Yet now, when the Iranian air force has joined the battle against Isis/Isil/IS/IC/Daesh alongside the US, Britain, Canada, Australia, old Uncle Tom Cobley and all, Kerry – in “Daesh” mode – tells us that the Iranian military action in Iraq (in any other circumstances, a ruthless assault on Iraq’s sovereignty) is “positive”.
And Kerry, remember, was the fellow who told us last year that America was going to attack the regime of Bashar al-Assad, the greatest enemy of Isis/Isil/IS/IC/Daesh – whom Obama reprieved in favour of bashing Isis/Isil/IS/IC/Daesh itself – with its ally Iran described by Canada’s Baird only two years ago as “the most significant threat to global peace and security in the world”.
But what the hell … Don’t we live in a world where Save the Children (American branch only, you understand) gave an award to the same former British prime minister quoted above? Having given a prize to the man who encouraged George W Bush to embark on an Iraqi invasion which cost the lives of tens of thousands of children, surely this fine charity (again, the American branch only) must reinvent and re-name itself “Abandon the Children”.
And by the way, one of the ex-PM’s supporters blandly told Channel 4 not long ago that our British “peace envoy” had travelled to the Middle East more than 160 times. Which means, doesn’t it, that our Middle East envoy had left his station in the Middle East more than 160 times!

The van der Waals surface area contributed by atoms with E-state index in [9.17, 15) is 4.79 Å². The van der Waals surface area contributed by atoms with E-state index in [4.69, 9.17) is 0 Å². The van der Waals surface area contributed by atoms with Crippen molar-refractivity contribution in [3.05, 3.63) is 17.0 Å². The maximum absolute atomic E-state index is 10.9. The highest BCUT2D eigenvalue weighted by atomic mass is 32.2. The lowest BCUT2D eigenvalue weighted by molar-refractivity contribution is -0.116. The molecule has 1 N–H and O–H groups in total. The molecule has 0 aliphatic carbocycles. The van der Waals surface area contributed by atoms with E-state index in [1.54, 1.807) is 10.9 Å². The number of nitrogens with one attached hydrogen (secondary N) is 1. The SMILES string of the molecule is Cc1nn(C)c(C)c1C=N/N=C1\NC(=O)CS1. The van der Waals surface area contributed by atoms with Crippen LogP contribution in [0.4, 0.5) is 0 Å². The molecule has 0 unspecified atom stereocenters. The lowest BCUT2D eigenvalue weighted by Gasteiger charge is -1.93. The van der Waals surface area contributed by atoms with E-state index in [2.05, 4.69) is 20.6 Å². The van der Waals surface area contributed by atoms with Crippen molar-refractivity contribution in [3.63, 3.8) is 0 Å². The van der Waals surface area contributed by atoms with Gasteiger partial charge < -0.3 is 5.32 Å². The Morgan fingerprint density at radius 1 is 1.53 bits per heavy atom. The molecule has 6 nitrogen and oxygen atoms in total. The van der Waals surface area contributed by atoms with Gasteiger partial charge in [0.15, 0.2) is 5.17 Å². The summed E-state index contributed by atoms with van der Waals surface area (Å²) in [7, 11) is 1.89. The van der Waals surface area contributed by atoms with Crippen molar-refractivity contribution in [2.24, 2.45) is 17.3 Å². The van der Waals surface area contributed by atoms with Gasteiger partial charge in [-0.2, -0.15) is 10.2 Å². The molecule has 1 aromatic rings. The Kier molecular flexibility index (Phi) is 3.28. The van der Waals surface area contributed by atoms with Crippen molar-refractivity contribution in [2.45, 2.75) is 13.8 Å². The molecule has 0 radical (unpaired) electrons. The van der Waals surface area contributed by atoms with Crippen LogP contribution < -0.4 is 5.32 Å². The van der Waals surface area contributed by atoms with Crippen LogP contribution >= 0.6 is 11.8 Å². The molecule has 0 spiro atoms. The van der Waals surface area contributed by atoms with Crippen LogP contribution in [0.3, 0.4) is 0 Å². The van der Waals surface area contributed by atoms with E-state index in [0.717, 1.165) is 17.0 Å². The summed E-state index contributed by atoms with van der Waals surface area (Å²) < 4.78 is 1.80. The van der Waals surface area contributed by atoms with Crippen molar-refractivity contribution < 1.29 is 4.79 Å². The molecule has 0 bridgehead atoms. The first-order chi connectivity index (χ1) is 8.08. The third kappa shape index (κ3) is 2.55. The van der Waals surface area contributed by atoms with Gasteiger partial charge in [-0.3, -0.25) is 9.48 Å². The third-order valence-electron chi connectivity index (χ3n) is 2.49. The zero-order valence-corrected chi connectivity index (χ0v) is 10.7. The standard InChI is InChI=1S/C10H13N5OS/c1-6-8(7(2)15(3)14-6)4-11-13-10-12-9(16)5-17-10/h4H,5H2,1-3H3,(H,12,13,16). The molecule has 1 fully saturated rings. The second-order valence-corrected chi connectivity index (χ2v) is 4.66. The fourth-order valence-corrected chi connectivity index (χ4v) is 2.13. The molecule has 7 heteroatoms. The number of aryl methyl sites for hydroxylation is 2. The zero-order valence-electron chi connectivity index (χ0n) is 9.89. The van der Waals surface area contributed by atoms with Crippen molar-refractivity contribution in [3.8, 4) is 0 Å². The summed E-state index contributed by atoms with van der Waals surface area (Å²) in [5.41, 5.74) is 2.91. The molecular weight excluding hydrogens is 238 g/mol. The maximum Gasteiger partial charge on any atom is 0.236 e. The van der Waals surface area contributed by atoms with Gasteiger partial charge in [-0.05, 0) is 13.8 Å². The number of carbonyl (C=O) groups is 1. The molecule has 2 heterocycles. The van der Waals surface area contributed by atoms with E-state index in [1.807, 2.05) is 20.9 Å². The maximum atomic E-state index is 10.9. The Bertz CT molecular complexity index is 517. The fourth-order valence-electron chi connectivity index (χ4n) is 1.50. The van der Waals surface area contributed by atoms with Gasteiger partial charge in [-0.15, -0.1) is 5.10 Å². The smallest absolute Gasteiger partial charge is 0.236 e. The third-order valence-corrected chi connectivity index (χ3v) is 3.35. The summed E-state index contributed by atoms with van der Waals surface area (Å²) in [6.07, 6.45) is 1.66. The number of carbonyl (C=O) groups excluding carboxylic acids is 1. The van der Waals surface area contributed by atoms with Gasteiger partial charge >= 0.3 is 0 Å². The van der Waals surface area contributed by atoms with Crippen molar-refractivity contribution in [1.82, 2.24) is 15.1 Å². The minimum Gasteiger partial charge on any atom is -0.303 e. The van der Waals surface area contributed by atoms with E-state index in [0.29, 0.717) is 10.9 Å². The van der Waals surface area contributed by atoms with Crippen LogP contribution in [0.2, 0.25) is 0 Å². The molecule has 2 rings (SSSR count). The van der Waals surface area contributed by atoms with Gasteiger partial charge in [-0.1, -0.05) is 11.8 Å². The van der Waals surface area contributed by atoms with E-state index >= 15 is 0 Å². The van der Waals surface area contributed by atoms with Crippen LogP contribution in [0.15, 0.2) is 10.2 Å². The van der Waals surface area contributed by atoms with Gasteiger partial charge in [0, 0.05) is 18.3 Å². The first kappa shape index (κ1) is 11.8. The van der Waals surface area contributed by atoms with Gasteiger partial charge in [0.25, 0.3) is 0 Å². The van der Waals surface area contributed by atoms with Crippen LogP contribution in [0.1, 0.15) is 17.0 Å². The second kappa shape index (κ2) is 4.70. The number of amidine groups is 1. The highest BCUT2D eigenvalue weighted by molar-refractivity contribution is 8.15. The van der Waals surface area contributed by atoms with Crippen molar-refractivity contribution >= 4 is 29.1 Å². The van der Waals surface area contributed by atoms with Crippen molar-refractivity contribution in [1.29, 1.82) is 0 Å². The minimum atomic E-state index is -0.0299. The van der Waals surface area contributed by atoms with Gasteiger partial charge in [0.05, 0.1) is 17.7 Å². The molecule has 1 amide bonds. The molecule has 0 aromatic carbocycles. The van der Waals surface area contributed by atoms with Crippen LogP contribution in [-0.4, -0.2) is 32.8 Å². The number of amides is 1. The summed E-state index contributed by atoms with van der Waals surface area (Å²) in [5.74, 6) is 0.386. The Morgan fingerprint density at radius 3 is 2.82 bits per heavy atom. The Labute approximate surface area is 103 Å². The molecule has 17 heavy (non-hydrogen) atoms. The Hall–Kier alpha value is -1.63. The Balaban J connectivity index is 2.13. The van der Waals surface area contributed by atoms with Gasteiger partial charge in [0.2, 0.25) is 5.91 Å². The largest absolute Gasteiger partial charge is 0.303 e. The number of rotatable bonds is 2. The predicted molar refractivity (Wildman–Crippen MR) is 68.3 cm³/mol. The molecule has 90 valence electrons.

But again, what is a child’s life worth? In 2002, a Israeli missile attack on a Gaza apartment block killed a Palestinian militants but also 14 civilians, including several children. The Bush administration – draw in your breath here, folks, and grit your teeth – said that this “heavy–handed action” did not “contribute to peace”.
Wow, now that was telling them. Killing kids is a bit heavy-handed, isn’t it? And I can see what the Bush lads and lassies meant when they said that eviscerating, crushing and tearing to bits a bunch of children didn’t really, well, “contribute” towards peace.
It’s important, you see, to realise who our enemies are. Muslims, Iranians, Iraqis, Syrians, Russians, you name it. Not Israel, of course. Nor Americans. Think generational. Think civilisation. Think the most significant threat to global peace. Daesh. Isn’t that the name?
Give me the Persian Gulf any day.
Found last month on a side-table in the Syrian Ministry of Information – henceforth the Temple of Truth – was a shiny little booklet for foreign correspondents. Its cover is a photograph of a minaret and church tower on the Damascus skyline.
After listing the location of the airport, hospitals, pharmacies and hotels in the city, the booklet asks reporters: “Were you able to carry out all the interviews you had in mind?”, “Did you face any obstacles that prevented you from doing your work?” and “Are there any grievances?”
My favourite question, however, was: “Were you able to cover the ‘hot spots’ … within reason?” Now that rather gets to the point, doesn’t it?